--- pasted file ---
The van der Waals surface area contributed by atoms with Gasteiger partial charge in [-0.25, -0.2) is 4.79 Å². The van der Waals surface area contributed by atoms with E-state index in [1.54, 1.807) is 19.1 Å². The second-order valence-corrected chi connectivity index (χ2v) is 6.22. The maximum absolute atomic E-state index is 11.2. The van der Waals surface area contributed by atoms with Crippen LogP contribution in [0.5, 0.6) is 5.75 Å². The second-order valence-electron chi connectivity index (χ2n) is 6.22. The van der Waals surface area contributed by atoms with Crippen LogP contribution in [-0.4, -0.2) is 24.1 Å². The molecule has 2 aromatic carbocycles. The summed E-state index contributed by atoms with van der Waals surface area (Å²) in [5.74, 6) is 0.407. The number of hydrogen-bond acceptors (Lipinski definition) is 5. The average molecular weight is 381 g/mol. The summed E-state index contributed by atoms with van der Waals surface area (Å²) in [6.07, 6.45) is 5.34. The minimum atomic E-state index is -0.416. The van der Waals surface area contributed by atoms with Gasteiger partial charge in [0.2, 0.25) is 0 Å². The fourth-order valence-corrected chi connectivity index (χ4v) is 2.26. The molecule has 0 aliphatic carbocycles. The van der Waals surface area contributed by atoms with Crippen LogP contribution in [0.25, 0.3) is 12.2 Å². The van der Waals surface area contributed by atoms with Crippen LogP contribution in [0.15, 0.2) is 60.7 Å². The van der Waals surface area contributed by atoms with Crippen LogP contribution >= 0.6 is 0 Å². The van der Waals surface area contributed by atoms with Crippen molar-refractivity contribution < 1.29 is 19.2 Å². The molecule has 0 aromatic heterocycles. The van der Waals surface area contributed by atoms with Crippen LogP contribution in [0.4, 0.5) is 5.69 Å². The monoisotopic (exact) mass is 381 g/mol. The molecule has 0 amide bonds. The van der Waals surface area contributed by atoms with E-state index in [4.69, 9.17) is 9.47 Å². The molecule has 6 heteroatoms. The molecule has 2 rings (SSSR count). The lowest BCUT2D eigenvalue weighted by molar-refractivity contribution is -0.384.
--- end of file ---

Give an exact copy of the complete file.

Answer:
The van der Waals surface area contributed by atoms with Gasteiger partial charge in [-0.25, -0.2) is 4.79 Å². The van der Waals surface area contributed by atoms with E-state index in [1.54, 1.807) is 19.1 Å². The second-order valence-corrected chi connectivity index (χ2v) is 6.22. The maximum absolute atomic E-state index is 11.2. The van der Waals surface area contributed by atoms with Crippen LogP contribution in [0.5, 0.6) is 5.75 Å². The second-order valence-electron chi connectivity index (χ2n) is 6.22. The van der Waals surface area contributed by atoms with Crippen LogP contribution in [-0.4, -0.2) is 24.1 Å². The molecule has 2 aromatic carbocycles. The summed E-state index contributed by atoms with van der Waals surface area (Å²) in [5.74, 6) is 0.407. The number of hydrogen-bond acceptors (Lipinski definition) is 5. The average molecular weight is 381 g/mol. The summed E-state index contributed by atoms with van der Waals surface area (Å²) in [6.07, 6.45) is 5.34. The minimum atomic E-state index is -0.416. The van der Waals surface area contributed by atoms with Gasteiger partial charge in [0.2, 0.25) is 0 Å². The fourth-order valence-corrected chi connectivity index (χ4v) is 2.26. The molecule has 0 aliphatic carbocycles. The van der Waals surface area contributed by atoms with Crippen LogP contribution in [0.25, 0.3) is 12.2 Å². The van der Waals surface area contributed by atoms with Crippen LogP contribution in [0.15, 0.2) is 60.7 Å². The van der Waals surface area contributed by atoms with Crippen LogP contribution >= 0.6 is 0 Å². The van der Waals surface area contributed by atoms with Crippen molar-refractivity contribution < 1.29 is 19.2 Å². The molecule has 0 aromatic heterocycles. The van der Waals surface area contributed by atoms with Crippen LogP contribution in [0.4, 0.5) is 5.69 Å². The monoisotopic (exact) mass is 381 g/mol. The molecule has 0 amide bonds. The van der Waals surface area contributed by atoms with E-state index in [4.69, 9.17) is 9.47 Å². The molecule has 6 heteroatoms. The molecule has 2 rings (SSSR count). The lowest BCUT2D eigenvalue weighted by molar-refractivity contribution is -0.384.